Content analytics fast becoming an essential business tool

Content analytics is fast becoming a pivotal business tool, with six in 10 enterprises saying it will be essential within five years’ time, according to new research with business leaders by independent information management analysts, AIIM.

Three-quarters of enterprises in the AIIM study, ‘Content Analytics: automating processes and extracting knowledge’ believe there is real business insight to be gained from content analytics, further highlighting its position as a technology that adds true value to an organisation.

Content analytics – which analyses and derives insight from in-bound and legacy content – is also seen as increasingly essential to addressing risks associated with incorrectly identified content. Respondents felt auto-classification of content helps protect against security breaches, sensitive or offensive content, and exposure to compliance regulations. More than half of enterprises (54%) feel that their organisation is at considerable risk from such threats.

“The sheer volume of legacy content, combined with increasing volumes of new in-bound content, mean that content analytics has the potential to be the single most valuable tool at an enterprise’s disposal,” said Doug Miles, AIIM’s Chief Analyst. “It can provide meaning and insight to content and help protect organisations from risks associated with unclassified content. But content analytics programmes need strategic direction and people with the right skills to realise the potential. Organisations must look to address these shortfalls as a priority.”

Despite contact analytics’ potential, 80% of survey respondents are yet to allocate a senior role to initiate and coordinate analytics applications. This lack of designated leadership and also a shortfall of analytics skills is restricting the potential and holding back the deployment of content analytics tools, according to almost two-thirds (63%) of the research respondents.

‘Dark data’ – content that contains sensitive or personally identifiable information about customers or staff, or has business sensitivity – has long been an issue for many enterprises. The AIIM research shows that dealing with dark data was a big driver for deploying content analytics, with other drivers including process productivity improvements, additional business insight, and adding value to legacy content.

Around three-quarters (73%) of respondents feel that enhancing the value of legacy content is better than wholesale deletion, while more than half (53%) say that auto-classification using content analytics is the only way to get content chaos under control.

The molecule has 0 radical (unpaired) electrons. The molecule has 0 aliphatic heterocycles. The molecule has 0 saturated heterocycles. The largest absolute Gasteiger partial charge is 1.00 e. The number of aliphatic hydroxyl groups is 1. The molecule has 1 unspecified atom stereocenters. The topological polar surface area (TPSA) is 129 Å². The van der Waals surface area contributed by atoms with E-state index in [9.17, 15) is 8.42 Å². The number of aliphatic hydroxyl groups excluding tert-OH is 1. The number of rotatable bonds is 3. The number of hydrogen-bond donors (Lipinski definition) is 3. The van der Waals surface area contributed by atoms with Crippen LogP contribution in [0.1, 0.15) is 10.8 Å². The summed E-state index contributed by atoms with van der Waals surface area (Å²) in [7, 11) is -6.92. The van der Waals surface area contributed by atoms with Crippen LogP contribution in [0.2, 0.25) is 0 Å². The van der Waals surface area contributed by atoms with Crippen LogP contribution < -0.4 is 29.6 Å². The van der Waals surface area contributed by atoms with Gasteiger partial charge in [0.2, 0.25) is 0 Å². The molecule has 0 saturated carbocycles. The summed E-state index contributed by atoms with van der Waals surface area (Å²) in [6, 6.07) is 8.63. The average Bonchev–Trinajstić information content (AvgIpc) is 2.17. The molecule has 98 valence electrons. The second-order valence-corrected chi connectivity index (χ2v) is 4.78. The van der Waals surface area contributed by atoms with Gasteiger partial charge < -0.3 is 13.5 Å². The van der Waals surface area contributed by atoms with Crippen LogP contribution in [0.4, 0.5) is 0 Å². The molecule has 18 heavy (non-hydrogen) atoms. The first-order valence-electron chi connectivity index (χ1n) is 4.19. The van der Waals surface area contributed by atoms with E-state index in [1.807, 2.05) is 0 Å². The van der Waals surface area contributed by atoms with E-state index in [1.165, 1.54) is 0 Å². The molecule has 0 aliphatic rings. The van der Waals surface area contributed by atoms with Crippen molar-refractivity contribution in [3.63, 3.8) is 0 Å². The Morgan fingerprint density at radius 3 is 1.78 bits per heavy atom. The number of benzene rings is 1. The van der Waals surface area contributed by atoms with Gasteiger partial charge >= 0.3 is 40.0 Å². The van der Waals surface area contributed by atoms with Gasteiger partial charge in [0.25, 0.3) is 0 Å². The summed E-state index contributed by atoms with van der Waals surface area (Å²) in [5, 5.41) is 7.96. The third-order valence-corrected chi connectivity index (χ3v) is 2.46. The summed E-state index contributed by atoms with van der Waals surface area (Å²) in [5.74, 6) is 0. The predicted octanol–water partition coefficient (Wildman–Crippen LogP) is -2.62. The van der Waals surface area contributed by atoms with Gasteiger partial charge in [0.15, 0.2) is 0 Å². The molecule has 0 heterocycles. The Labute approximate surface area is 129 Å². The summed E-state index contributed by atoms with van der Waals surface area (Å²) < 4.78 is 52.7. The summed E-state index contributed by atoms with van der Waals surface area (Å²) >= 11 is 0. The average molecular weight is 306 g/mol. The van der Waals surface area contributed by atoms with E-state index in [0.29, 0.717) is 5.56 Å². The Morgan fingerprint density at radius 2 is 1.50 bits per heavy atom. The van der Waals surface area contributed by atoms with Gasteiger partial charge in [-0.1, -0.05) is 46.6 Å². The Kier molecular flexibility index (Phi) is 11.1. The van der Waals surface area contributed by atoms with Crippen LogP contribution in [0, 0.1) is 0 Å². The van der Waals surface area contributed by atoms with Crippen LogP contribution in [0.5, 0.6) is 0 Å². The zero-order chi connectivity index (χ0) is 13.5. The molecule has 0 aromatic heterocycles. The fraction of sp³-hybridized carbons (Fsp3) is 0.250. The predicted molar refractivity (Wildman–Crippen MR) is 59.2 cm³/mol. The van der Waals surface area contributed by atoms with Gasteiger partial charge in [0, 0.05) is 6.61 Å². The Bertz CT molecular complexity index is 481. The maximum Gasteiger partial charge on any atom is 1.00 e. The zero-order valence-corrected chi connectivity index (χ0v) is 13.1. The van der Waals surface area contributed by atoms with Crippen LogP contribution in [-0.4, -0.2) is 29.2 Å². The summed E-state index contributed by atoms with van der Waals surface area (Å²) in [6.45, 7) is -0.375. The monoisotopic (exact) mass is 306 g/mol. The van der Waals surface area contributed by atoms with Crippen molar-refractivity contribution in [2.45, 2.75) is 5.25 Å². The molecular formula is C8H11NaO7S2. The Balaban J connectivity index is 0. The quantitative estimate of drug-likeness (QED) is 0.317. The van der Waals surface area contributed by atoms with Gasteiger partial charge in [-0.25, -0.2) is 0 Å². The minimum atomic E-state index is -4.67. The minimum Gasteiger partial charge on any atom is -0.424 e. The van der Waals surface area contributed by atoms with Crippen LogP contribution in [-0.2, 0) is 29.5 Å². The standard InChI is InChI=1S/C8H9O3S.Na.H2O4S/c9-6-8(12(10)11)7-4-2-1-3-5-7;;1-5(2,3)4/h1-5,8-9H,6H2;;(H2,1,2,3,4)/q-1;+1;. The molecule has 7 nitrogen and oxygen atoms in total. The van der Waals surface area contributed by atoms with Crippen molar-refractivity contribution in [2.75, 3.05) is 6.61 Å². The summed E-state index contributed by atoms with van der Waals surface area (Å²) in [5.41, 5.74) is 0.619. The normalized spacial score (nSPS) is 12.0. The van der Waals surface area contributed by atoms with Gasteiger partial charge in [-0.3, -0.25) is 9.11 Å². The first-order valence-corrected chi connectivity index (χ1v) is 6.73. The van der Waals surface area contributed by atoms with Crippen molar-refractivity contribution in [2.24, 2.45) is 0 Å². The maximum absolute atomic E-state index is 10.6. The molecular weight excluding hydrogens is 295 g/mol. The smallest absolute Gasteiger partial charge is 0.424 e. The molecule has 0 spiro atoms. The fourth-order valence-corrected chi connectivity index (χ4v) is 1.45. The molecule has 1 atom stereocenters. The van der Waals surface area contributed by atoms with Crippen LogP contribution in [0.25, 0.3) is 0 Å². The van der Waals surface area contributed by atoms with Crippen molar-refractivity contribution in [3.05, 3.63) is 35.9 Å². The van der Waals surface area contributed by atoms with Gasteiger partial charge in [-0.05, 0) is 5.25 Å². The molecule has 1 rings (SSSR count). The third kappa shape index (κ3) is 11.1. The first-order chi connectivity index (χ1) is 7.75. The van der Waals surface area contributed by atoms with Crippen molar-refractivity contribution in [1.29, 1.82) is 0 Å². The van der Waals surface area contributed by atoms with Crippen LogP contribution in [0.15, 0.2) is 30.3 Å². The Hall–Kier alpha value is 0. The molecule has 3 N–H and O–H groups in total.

But as inbound capture extends across more and more types of content, especially where the digital mailroom concept is employed (centrally or distributed), recognition of content types and automated routing to specific processes is seen as very useful.

“Organisations are drowning in content and staying on top of high volume, multi-channel, inbound content is fast becoming one of the major challenges for any enterprise, especially if they rely on manual processes,” continued Doug Miles. “Automated handling is as accurate as humans, and more consistent. It is encouraging to see most respondents expect to spend more on content analytics in the next 12 months, including auto-classification.”

Other key findings include:

• Nearly two-thirds of respondents say that content analytics is either essential (17%) or something they definitely need (48%).
• 34% of organisations are using content analytics for process automation, information governance, contextual search or business insight.
• Benefits from inbound analytics include faster flowing processes (50%), happier staff (32%) and improved governance (20%).
• Content analytics early adopters are already seeing the benefits, with 68% reporting ROI within 18 months or less.
• Most survey respondents expect to spend more on content analytics in the next 12 months
• Incoming customer communications and help-desk streams top the list for live or near-time alerting

“We have seen increasing interest and adoption in recognition and routing of inbound content, automated classification of records and email, metadata addition and correction, and all of the improvements in access, security, de-duplication and retention that flow from this,” concluded Doug Miles. “But content analytics can offer so much more than this, with many applications and uses yet to come, and by 2020 will be one of the primary tools used by any enterprise.”

The research for ‘Content Analytics: automating processes and extracting’ was underwritten in part by Kofax, Rocket Software, SPS and OpenText.

The full report, which includes a number of recommendations for progress, is free to download at http://info.aiim.org/contentanalytics

The survey was taken using a web-based tool by 238 individual members of the AIIM community between April 17 2015, and May 08, 2015.

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